Kusterbeck even offers a few highlights from recent auctions, ahead of suggestions of “good bets to buy now.”

Kusterbeck partners with Karen Davidson on a feature called “Farming for Good.” The essays profile seven farms — four based in the United States, the other three in Canada — looking at what makes each one unique among their peers.

Ahead of Valentine’s Day in February, readers may be interested to learn that the lace details in early valentines can be traced to work done by 15th Century European nuns. That’s just one fact found in “Love Lessons From Old Valentines,” Lisa Hix’s story that also shares hints on “how to best woo your love — with paper or in person,” she writes (one hint: put some effort into it).

There’s also “When Predators Come Calling,” which covers what to expect and what to do in the backyard or barnyard when predators visit. Newtown residents continue to increasingly hear about — or even report — such sightings. Jan Dohner offers advice on contending with bears, coyotes, raccoons, weasels, and raptors.

This year’s Almanac includes stories on the meanings of gravestone symbols, and it shares the winners of the 2020 Essay Contest, which challenged people to respond to the question, “What worn-out possession is dearest to you, and why?”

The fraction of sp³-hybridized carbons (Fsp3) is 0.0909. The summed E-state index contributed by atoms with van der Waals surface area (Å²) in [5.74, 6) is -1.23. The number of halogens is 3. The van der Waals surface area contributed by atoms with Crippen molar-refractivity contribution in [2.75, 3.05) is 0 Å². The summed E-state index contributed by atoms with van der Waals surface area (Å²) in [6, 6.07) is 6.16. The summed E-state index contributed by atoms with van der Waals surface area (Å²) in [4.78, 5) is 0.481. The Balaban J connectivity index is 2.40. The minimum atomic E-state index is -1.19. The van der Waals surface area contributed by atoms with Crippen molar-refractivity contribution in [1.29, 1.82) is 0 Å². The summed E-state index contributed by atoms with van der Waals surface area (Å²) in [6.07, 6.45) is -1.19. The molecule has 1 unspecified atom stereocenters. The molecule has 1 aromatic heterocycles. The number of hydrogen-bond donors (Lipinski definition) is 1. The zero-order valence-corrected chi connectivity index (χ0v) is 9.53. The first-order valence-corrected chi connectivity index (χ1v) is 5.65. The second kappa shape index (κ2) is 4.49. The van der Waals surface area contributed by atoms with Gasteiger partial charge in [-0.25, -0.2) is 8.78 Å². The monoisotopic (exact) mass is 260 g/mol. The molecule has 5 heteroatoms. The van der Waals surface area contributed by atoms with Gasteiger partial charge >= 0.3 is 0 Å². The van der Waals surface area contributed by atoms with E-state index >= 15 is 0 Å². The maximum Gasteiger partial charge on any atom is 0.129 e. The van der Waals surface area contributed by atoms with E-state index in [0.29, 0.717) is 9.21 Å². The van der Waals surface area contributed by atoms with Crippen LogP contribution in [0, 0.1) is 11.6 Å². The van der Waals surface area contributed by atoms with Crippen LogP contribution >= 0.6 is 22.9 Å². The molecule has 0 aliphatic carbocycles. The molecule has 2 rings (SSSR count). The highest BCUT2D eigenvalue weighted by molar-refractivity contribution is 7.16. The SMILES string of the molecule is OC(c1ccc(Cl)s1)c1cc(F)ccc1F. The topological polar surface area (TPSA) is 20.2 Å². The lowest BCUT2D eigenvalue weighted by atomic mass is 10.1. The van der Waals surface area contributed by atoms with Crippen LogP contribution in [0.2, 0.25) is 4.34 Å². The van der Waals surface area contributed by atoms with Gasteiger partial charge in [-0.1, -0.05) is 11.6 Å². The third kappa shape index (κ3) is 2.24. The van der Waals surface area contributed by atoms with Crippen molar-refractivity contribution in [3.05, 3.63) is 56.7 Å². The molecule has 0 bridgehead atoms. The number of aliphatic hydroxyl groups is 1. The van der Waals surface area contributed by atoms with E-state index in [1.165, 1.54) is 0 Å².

Readers will also find the challenge question and entry information for the 2021 contest, as well as a few pages of “Maddening Mind-Manglers” (challenging riddles), “Anecdotes & Pleasantries” (a sampling from the letters, clipping, articles and e-mails sent to the Almanac during the past year), and other very light entertainment.

In her note to readers this year, Editor Janice Stillman proudly states that the Almanac is “the oldest continuously published periodical in North America.” According to recent demographics, 24.2 percent of the Almanac’s readers live in the Northeast, second only to readers in the South (25.5 percent of readers).

The 2021 Old Farmer’s Almanac is available in most locations where books are sold. Yankee Publishing, based in Dublin, N.H., encourages readers to buy from independent booksellers and brick-and-mortar retailers — including grocery, hardware, and home stores — whenever possible.

For those who like to shop online, however, the Almanac is right there with digital offerings. Visiting almanac.com/shop will offer a listing of local retailers, including amazon.com, to have a copy of the book sent out. Digital versions are also available through almanac.com.

Thank goodness for the familiar yellow-covered book and all the simple goodness it carries on its pages. If ever there was a moment to celebrate normalcy this year, the publication of The 2021 Old Farmer’s Almanac is it.

Generally, the 2021 is calling for a warmer-than-normal winter through the majority of the United States, with uncommonly chilly temperatures limited mostly to the western states and Maine.
The 2021 edition of The Old Farmer's Almanac is the book’s 229th. Its editors and writers maintain an 80 percent accuracy rate for their weather forecasts, which continues to be a lead reason for the book’s popularity.